Years ago, Mizoram CM Lalthanhawla, in the course of a convivial evening, got to describing how a Mumbai five-star asked him for his passport before checking him in. Part angry, part amused, he had to patiently explain who he was and where he came from.
I was reminded of this conversation this week after witnessing a spate of write-ups and discussions emanating from metro-based media outlets about why and how India discriminates against its citizens from the Northeast. The coverage was triggered by two tragic deaths, one in Bangalore and the other in Gurgaon.
By themselves, these incidents need to be condemned in the strongest terms and the culprits punished. The question is: could this not have happened to any teenager studying away from home? Some years ago, a Delhi boy was ragged to death in Himachal Pradesh. Was he killed because he was a city-slicker in a semi-urban hostel set-up? Or was he just an easy target for bullies?
The fact is, across India, we are all labelled and discriminated against one way or the other based on our surnames. A Bong, a Mallu, a Tant (a typical army term for a Marathi), a Punju, a Bihari.... the pejoratives are many; their usage commonplace.
Even within the Northeast, suspicions about each other abound. Clan and ethnic loyalties often take precedence over regional identities. A larger community often discriminates against a smaller ethnic group. A surfeit of student groups and associations formed on tribal lines in most big cities bears testimony to this reality. All of them prefer to keep to themselves, trying to find protection in numbers.
Inter-ethnic tensions from back home are carried to far-off places too. So, for instance, Naga students will keep away from a Meitei group or a Bodo students association will remain aloof from their Assamese counterparts. The smaller the numbers, the greater the xenophobia. Even in a large city like Delhi, ethnic loyalties lead to ghettoisation.
But for every act of hostility, there is a Sudhir Phadke. Decades ago, the legendary Marathi singer and composer took a couple of boys from Arunachal Pradesh under his wing in Pune, educated them and—without fuss—assimilated them into Marathi culture, its music and language. There are several similar stories that I can cite.
A conservative estimate suggests that over 50,000 students leave the Northeast every year to study and eventually work all across India—even in smaller towns like Sangli and Hubli, to name just a couple. Scores happily settle down in bigger cities in search of a career and are unlikely to ever return home because there aren’t enough jobs in the still-underdeveloped region. They are as much part of the big city melting pot as a Mallu, or a Bong, or a Bihari.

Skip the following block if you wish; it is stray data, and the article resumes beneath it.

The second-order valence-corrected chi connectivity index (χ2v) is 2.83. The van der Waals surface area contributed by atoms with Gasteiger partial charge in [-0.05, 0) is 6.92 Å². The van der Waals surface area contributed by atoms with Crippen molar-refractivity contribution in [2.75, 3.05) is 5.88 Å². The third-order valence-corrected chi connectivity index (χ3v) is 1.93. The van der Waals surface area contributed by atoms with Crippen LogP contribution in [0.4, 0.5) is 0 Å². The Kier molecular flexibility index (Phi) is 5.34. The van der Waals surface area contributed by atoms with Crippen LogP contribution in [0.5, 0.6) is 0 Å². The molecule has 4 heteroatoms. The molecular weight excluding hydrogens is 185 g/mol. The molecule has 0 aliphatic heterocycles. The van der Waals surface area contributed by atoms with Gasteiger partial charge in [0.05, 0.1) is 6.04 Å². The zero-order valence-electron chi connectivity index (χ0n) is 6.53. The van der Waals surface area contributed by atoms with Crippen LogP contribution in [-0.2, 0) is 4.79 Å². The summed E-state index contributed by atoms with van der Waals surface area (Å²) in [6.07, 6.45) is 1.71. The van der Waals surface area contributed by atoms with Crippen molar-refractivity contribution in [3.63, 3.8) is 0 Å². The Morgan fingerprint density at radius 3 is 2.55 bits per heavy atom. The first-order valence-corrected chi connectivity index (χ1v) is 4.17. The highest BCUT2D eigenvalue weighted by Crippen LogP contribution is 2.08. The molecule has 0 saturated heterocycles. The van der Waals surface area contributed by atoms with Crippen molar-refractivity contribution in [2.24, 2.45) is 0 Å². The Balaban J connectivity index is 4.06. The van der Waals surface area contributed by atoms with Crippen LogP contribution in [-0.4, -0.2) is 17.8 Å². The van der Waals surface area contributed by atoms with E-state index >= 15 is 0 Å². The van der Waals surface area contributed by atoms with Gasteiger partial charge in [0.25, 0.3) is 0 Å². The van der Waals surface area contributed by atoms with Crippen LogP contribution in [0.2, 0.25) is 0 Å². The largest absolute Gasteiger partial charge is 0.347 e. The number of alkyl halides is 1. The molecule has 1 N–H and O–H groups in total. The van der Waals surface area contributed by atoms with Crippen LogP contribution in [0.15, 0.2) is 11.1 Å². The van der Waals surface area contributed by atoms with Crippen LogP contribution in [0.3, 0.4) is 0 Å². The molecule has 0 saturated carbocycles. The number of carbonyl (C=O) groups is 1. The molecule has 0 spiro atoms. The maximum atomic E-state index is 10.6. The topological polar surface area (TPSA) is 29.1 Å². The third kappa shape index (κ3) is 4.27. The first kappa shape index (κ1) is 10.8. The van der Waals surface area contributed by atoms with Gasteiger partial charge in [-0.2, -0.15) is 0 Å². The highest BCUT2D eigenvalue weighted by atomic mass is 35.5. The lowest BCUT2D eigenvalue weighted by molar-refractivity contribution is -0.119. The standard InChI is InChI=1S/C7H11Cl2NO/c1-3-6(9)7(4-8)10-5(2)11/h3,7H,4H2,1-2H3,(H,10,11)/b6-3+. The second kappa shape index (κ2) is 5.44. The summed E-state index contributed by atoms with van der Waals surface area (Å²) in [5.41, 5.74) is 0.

As cities like Delhi struggle to shed their provincial character and turn ever more cosmopolitan, there will be a lot of churning that happens and newcomers—whether from the ‘deep south’ or from the ‘far east’—will face tough times.
That should, however, not deter the pioneering. And people from the eight states are nothing if not brave. All they need to watch out for is the danger of succumbing to the notion of victimhood. As I often say to my friends from the region, they have been repeatedly indoctrinated by their leaders to view themselves as victims of conspiracies hatched by the central government and people from the rest of India. The truth is, no one has either the time or the inclination to do so. But the old mindsets are changing both in Delhi and the Northeast. The neglect meted out in the past has given way to more focused attention to the region and its people. Even in mega cities, as more and more northeasterners work and mix with others, a gradual acceptance of their different looks and languages will happen. And as a Mary Kom or a Lou Majaw become icons for sports and music fans from even outside the Northeast, the region will gain larger focus than before.
A Lalthanhawla could laugh off an unintended insult at a five-star. The families of those who get maimed or killed because they look and dress different and speak a language not of the majority won’t as easily get over their trauma.
And yet, as the two-way flow of people, goods and services between other parts of the country and the Northeast grows, the rest of India will begin treating it not as an exotic entity, but an integral part of the idea that is India.
(The writer, NDTV’s security and strategic affairs editor, lived and worked in the Northeast between 1983-2006, including for Outlook. Follow him @nitingokhale.)